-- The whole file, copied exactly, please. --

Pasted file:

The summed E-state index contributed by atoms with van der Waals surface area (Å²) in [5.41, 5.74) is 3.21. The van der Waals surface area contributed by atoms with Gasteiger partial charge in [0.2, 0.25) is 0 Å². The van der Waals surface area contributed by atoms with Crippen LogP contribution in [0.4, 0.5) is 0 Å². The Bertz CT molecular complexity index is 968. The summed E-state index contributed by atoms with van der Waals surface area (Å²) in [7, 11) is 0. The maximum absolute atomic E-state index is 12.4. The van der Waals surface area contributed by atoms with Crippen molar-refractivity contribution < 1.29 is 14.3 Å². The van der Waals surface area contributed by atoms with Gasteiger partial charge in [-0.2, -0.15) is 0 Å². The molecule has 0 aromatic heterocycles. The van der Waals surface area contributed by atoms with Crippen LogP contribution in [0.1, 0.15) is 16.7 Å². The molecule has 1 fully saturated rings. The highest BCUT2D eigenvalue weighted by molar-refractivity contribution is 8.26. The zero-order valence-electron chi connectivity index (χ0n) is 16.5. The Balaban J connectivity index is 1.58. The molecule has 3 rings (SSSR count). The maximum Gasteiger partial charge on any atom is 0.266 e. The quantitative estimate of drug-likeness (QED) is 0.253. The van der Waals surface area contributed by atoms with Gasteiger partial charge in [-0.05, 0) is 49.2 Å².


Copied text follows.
The summed E-state index contributed by atoms with van der Waals surface area (Å²) in [5.41, 5.74) is 3.21. The van der Waals surface area contributed by atoms with Gasteiger partial charge in [0.2, 0.25) is 0 Å². The van der Waals surface area contributed by atoms with Crippen LogP contribution in [0.4, 0.5) is 0 Å². The Bertz CT molecular complexity index is 968. The summed E-state index contributed by atoms with van der Waals surface area (Å²) in [7, 11) is 0. The maximum absolute atomic E-state index is 12.4. The van der Waals surface area contributed by atoms with Crippen molar-refractivity contribution < 1.29 is 14.3 Å². The van der Waals surface area contributed by atoms with Gasteiger partial charge in [-0.2, -0.15) is 0 Å². The molecule has 0 aromatic heterocycles. The van der Waals surface area contributed by atoms with Crippen LogP contribution in [0.1, 0.15) is 16.7 Å². The molecule has 1 fully saturated rings. The highest BCUT2D eigenvalue weighted by molar-refractivity contribution is 8.26. The zero-order valence-electron chi connectivity index (χ0n) is 16.5. The Balaban J connectivity index is 1.58. The molecule has 3 rings (SSSR count). The maximum Gasteiger partial charge on any atom is 0.266 e. The quantitative estimate of drug-likeness (QED) is 0.253. The van der Waals surface area contributed by atoms with Gasteiger partial charge in [-0.05, 0) is 49.2 Å².